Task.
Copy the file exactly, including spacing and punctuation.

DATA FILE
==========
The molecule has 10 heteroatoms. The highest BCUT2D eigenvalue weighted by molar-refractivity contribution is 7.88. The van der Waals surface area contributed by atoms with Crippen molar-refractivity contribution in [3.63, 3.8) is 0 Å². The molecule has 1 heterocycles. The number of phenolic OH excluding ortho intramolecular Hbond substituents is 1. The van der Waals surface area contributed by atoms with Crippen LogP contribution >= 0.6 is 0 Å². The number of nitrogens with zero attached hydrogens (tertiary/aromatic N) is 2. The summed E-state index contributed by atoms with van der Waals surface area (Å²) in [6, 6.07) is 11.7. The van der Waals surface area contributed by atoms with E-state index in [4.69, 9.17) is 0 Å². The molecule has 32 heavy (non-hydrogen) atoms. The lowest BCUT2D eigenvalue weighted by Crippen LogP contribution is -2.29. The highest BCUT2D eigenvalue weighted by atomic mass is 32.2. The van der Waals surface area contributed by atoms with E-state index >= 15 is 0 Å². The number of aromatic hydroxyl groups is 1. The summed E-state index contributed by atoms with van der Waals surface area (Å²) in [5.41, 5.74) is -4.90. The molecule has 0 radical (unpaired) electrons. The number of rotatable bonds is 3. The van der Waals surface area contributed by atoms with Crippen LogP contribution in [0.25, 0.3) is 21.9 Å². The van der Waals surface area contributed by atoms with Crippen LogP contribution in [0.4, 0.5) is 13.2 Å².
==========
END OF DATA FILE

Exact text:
The molecule has 10 heteroatoms. The highest BCUT2D eigenvalue weighted by molar-refractivity contribution is 7.88. The van der Waals surface area contributed by atoms with Crippen molar-refractivity contribution in [3.63, 3.8) is 0 Å². The molecule has 1 heterocycles. The number of phenolic OH excluding ortho intramolecular Hbond substituents is 1. The van der Waals surface area contributed by atoms with Crippen LogP contribution >= 0.6 is 0 Å². The number of nitrogens with zero attached hydrogens (tertiary/aromatic N) is 2. The summed E-state index contributed by atoms with van der Waals surface area (Å²) in [6, 6.07) is 11.7. The van der Waals surface area contributed by atoms with E-state index in [4.69, 9.17) is 0 Å². The molecule has 32 heavy (non-hydrogen) atoms. The lowest BCUT2D eigenvalue weighted by Crippen LogP contribution is -2.29. The highest BCUT2D eigenvalue weighted by atomic mass is 32.2. The van der Waals surface area contributed by atoms with E-state index >= 15 is 0 Å². The number of aromatic hydroxyl groups is 1. The summed E-state index contributed by atoms with van der Waals surface area (Å²) in [5.41, 5.74) is -4.90. The molecule has 0 radical (unpaired) electrons. The number of rotatable bonds is 3. The van der Waals surface area contributed by atoms with Crippen LogP contribution in [0.25, 0.3) is 21.9 Å². The van der Waals surface area contributed by atoms with Crippen LogP contribution in [0.4, 0.5) is 13.2 Å².